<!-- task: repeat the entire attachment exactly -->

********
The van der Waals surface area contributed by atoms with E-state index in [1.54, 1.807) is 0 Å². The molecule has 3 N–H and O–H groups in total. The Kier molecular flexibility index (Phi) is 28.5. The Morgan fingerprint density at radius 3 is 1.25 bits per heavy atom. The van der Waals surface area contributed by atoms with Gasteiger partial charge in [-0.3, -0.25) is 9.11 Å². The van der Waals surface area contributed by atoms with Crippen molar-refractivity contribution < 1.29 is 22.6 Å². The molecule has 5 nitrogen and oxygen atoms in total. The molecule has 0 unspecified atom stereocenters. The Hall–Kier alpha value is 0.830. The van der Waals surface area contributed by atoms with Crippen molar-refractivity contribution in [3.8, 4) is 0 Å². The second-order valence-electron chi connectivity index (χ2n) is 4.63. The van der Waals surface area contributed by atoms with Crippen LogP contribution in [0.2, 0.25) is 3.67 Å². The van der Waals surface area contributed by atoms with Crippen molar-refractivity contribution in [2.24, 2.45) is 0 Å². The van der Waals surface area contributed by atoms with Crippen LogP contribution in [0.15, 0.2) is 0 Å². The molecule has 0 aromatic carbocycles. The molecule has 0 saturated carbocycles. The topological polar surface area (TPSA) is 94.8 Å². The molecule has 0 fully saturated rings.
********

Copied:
The van der Waals surface area contributed by atoms with E-state index in [1.54, 1.807) is 0 Å². The molecule has 3 N–H and O–H groups in total. The Kier molecular flexibility index (Phi) is 28.5. The Morgan fingerprint density at radius 3 is 1.25 bits per heavy atom. The van der Waals surface area contributed by atoms with Gasteiger partial charge in [-0.3, -0.25) is 9.11 Å². The van der Waals surface area contributed by atoms with Crippen molar-refractivity contribution < 1.29 is 22.6 Å². The molecule has 5 nitrogen and oxygen atoms in total. The molecule has 0 unspecified atom stereocenters. The Hall–Kier alpha value is 0.830. The van der Waals surface area contributed by atoms with Crippen molar-refractivity contribution in [3.8, 4) is 0 Å². The second-order valence-electron chi connectivity index (χ2n) is 4.63. The van der Waals surface area contributed by atoms with Crippen LogP contribution in [0.2, 0.25) is 3.67 Å². The van der Waals surface area contributed by atoms with Crippen molar-refractivity contribution in [2.24, 2.45) is 0 Å². The van der Waals surface area contributed by atoms with Crippen LogP contribution in [0.15, 0.2) is 0 Å². The molecule has 0 aromatic carbocycles. The molecule has 0 saturated carbocycles. The topological polar surface area (TPSA) is 94.8 Å². The molecule has 0 fully saturated rings.